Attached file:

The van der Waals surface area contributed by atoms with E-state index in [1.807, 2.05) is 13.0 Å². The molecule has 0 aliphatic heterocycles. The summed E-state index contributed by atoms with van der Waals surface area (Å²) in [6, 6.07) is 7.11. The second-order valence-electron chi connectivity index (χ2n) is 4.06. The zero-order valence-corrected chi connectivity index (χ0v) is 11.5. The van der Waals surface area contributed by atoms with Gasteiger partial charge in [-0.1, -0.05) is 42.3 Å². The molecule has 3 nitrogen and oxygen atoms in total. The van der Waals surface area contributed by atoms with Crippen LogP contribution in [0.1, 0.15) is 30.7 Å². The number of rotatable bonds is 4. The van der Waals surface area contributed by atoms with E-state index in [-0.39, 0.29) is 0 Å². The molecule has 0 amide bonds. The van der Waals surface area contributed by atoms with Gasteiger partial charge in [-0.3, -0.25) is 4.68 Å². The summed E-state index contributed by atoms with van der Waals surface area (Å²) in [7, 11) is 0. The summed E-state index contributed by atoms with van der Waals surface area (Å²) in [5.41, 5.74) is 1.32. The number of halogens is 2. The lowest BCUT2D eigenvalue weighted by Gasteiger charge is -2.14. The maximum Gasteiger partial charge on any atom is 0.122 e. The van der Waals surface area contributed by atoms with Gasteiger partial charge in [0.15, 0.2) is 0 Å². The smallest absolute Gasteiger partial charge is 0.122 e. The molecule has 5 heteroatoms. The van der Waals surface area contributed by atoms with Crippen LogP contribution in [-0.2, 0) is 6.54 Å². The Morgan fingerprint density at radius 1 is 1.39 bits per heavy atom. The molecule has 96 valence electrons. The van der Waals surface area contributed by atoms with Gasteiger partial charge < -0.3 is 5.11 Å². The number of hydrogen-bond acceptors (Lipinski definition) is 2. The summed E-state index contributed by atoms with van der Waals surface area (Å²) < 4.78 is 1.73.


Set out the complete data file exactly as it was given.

The van der Waals surface area contributed by atoms with E-state index in [1.807, 2.05) is 13.0 Å². The molecule has 0 aliphatic heterocycles. The summed E-state index contributed by atoms with van der Waals surface area (Å²) in [6, 6.07) is 7.11. The second-order valence-electron chi connectivity index (χ2n) is 4.06. The zero-order valence-corrected chi connectivity index (χ0v) is 11.5. The van der Waals surface area contributed by atoms with Gasteiger partial charge in [-0.1, -0.05) is 42.3 Å². The molecule has 3 nitrogen and oxygen atoms in total. The van der Waals surface area contributed by atoms with Crippen LogP contribution in [0.1, 0.15) is 30.7 Å². The number of rotatable bonds is 4. The van der Waals surface area contributed by atoms with E-state index in [-0.39, 0.29) is 0 Å². The molecule has 0 amide bonds. The van der Waals surface area contributed by atoms with Gasteiger partial charge in [-0.3, -0.25) is 4.68 Å². The summed E-state index contributed by atoms with van der Waals surface area (Å²) in [7, 11) is 0. The summed E-state index contributed by atoms with van der Waals surface area (Å²) in [5.41, 5.74) is 1.32. The number of halogens is 2. The lowest BCUT2D eigenvalue weighted by Gasteiger charge is -2.14. The maximum Gasteiger partial charge on any atom is 0.122 e. The van der Waals surface area contributed by atoms with Gasteiger partial charge in [0.15, 0.2) is 0 Å². The smallest absolute Gasteiger partial charge is 0.122 e. The molecule has 5 heteroatoms. The van der Waals surface area contributed by atoms with Crippen LogP contribution in [-0.2, 0) is 6.54 Å². The Morgan fingerprint density at radius 1 is 1.39 bits per heavy atom. The molecule has 96 valence electrons. The van der Waals surface area contributed by atoms with Gasteiger partial charge < -0.3 is 5.11 Å². The number of hydrogen-bond acceptors (Lipinski definition) is 2. The summed E-state index contributed by atoms with van der Waals surface area (Å²) < 4.78 is 1.73.